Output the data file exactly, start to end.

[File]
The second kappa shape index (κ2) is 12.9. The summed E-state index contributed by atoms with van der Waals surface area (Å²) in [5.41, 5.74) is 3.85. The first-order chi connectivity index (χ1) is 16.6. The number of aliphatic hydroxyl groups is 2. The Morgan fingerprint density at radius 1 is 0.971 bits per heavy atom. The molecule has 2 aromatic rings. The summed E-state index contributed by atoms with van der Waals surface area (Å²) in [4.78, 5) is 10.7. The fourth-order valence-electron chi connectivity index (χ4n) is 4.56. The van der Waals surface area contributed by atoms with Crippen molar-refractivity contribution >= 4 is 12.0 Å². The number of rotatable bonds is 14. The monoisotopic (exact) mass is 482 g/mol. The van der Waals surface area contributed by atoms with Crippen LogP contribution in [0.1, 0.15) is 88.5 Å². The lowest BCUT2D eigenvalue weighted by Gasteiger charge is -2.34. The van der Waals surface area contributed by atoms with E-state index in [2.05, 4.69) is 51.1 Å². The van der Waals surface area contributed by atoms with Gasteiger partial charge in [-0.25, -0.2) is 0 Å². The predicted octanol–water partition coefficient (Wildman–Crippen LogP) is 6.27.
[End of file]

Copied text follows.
The second kappa shape index (κ2) is 12.9. The summed E-state index contributed by atoms with van der Waals surface area (Å²) in [5.41, 5.74) is 3.85. The first-order chi connectivity index (χ1) is 16.6. The number of aliphatic hydroxyl groups is 2. The Morgan fingerprint density at radius 1 is 0.971 bits per heavy atom. The molecule has 2 aromatic rings. The summed E-state index contributed by atoms with van der Waals surface area (Å²) in [4.78, 5) is 10.7. The fourth-order valence-electron chi connectivity index (χ4n) is 4.56. The van der Waals surface area contributed by atoms with Crippen molar-refractivity contribution >= 4 is 12.0 Å². The number of rotatable bonds is 14. The monoisotopic (exact) mass is 482 g/mol. The van der Waals surface area contributed by atoms with Crippen LogP contribution in [0.1, 0.15) is 88.5 Å². The lowest BCUT2D eigenvalue weighted by Gasteiger charge is -2.34. The van der Waals surface area contributed by atoms with E-state index in [2.05, 4.69) is 51.1 Å². The van der Waals surface area contributed by atoms with Gasteiger partial charge in [-0.25, -0.2) is 0 Å². The predicted octanol–water partition coefficient (Wildman–Crippen LogP) is 6.27.